Flash fiction. 500 words. 3 stories a week. Spelk is a new platform for the very best flash fiction on the web – they are looking for a range of styles of writing, so send them your best work.

13. Ash Tales

Based in the UK, Ash Tales publish original post apocalyptic and dystopian fiction, exploring the end of the world in short stories (up to 2,000 words in length, with shorter flash fiction encouraged) and 20-minute narrated podcast episodes. Ash Tales accepts submissions year-round, and there’s no cost for submission.

14. South Broadway Ghost Society

South Broadway Ghost Society is a literary and arts journal based out of Denver, Colorado. Publishing at least three times a week, they are always looking for work that challenges the status quo. They are open to fiction pieces less than 2000 words, as well as poetry.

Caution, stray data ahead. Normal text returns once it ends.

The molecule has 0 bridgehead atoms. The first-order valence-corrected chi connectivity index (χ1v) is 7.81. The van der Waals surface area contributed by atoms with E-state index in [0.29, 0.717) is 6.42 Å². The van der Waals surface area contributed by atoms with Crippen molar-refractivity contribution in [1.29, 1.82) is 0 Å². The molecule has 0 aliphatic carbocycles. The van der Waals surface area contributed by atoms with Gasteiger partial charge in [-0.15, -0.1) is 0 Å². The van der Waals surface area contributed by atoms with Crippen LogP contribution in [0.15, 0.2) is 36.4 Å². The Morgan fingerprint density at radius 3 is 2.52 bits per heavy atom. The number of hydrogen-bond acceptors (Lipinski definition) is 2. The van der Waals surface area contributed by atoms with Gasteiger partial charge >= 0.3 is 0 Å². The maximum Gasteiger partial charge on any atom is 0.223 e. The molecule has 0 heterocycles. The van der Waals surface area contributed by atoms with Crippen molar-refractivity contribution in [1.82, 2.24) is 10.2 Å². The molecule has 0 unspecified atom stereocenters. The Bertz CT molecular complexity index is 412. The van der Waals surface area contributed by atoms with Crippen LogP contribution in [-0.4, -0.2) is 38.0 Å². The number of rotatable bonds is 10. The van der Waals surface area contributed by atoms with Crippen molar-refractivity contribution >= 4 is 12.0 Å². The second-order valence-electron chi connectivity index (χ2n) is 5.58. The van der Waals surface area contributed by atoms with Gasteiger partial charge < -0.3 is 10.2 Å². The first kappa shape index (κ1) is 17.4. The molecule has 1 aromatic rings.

15. Nothing in the Rulebook

Hey now, you can’t forget us! We’re always looking to support new writers and artists with their creative endeavours. We publish poetry, micro fiction and short stories of almost any length – from 50 words to 10,000. If you have something you’d like to see out there, and you want us to read it, get in touch!

 

Have we missed something? If you have a flash fiction journal, magazine, website or app that you’d like to see on this list, then get in touch and let us know.